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Carnival of Light

Paul McCartney doesn’t need to worry about his legacy, but he is worried. Perhaps The Beatles Anthology (both book and three (double-disk) CD sets) was the first indication, but Wingspan, a Wings greatest hits compilation (do any of you not know that Wings was McCartney’s highly successful (and highly inconsistent) post-Beatles band?) and the attendant television special clearly announced his… anxiety.

I don’t mind a little aggrandizement, especially from someone who did, undeniably, contribute (positively) to our culture. As a Beatle, he not only co-wrote and wrote excellent pop songs, both for the Beatles and for a myriad of other artists (the first no. 1 for The Rolling Stones, Peter & Gordon’s no. 1 “World Without Love,” Badfinger’s “Come and Get It,” etc.), but he was also concerned—more so than John Lennon—with the evolution of the album as a single work of art (now perhaps a quaint idea, due to the reemergence of the single as the dominant pop unit), most obviously evident on the McCartney-driven Sgt. Pepper’s Lonely Heart’s Club Band and the linked b-side of Abbey Road. More important, though, than attempting to parse out who did what as a Beatle—they all contributed significantly to their collective sound, look, and spirit—McCartney’s need to work kept the band moving forward. Even as Lennon sank into sloth, suburbia, and heroin, McCartney’s drive inspired Lennon to write. McCartney showed up to the studio with five songs for Pepper; Lennon replied with five more. Post-Beatles, McCartney has given us a lot of silliness (though far less than people seem to think). This silliness is the likely reason why he may now seem slight—not, as he seems to think, because of the vast shadow his murdered best friend Lennon has cast.

And now he’s being silly again. No, his efforts to release The Beatles track “Carnival of Light” isn’t silly. Maybe unnecessary—though considering the significance of The Beatles, it’s no less necessary than publishing newly uncovered Robert Frost poems. What’s silly is McCartney’s hope that “Carnival of Light” will serve as evidence that, as McCartney says through the mouth of interviewer John Wilson: “it will help reaffirm McCartney’s claim to have been the most musically adventurous of all the Beatles.”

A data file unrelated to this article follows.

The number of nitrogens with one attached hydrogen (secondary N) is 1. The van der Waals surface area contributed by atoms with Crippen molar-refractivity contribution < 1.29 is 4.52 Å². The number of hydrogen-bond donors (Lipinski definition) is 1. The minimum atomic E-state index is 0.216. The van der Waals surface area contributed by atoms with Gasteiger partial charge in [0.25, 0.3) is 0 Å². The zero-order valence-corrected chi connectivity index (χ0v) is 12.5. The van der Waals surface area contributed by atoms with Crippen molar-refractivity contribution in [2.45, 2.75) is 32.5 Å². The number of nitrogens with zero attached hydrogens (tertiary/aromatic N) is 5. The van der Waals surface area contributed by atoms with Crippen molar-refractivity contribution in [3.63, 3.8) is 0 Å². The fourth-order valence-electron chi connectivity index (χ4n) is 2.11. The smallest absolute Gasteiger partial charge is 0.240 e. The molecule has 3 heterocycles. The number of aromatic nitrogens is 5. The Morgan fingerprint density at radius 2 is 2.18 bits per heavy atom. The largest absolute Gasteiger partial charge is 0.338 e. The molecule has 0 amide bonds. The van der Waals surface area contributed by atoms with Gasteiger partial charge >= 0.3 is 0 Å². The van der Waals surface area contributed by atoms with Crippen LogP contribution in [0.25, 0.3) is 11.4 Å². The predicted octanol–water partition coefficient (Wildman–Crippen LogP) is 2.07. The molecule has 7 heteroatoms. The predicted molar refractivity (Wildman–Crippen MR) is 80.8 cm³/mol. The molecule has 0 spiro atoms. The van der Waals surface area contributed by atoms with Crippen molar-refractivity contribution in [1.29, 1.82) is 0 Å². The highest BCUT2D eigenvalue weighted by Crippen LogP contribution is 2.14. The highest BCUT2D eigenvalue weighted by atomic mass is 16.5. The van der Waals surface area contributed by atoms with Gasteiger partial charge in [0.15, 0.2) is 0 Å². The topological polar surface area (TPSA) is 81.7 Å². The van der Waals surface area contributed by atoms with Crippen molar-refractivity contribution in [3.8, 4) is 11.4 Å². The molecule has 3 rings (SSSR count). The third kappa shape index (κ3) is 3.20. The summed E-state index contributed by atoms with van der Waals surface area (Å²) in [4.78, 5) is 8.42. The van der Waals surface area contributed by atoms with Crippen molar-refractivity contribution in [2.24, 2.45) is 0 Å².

It won’t. Whether or not it will be good isn’t the issue. “Carnival of Light” will be fun to listen to—as a relic.

I like “Revolution No. 9,” the Lennon-Harrison sound collage on The White Album; I imagine that “Carnival of Light” won’t be as strong, but will be more fun—this is Pepper-era noise-play, after all, and you’ll know just how much fun when you pull your copy of Pepper off the shelf and listen to all the wonderful noise on that record—the instruments tuning up, the laughter at the end of “Within You Without You” (quite possibly my favorite moment on the album), the rooster that kicks off “Good Morning Good Morning” or the animal sounds at that track’s end, the roar of the crowd, and the “Sgt. Pepper Inner Groove” (as it’s called on Rarities) that ends the record.

Release “Carnival of Light”—please! And every little scrap of studio (Abbey Road
and otherwise) noise The Beatles ever made. I will bankrupt myself to buy it because it adds to the joy The Beatles have given me since I was five years old. But Paul, don’t do it to sort out your legacy. You don’t get to sort out your legacy. Rather focus your energies on making new (and worthwhile) music—as you have lately done—and let us decide who Paul McCartney was, Beatle and otherwise.

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Adam Golaski
 is the author of Color Plates and Worse Than Myself. He co-edits for Flim Forum Press, and is the editor of New Genre. Check in on Adam at Little Stories.

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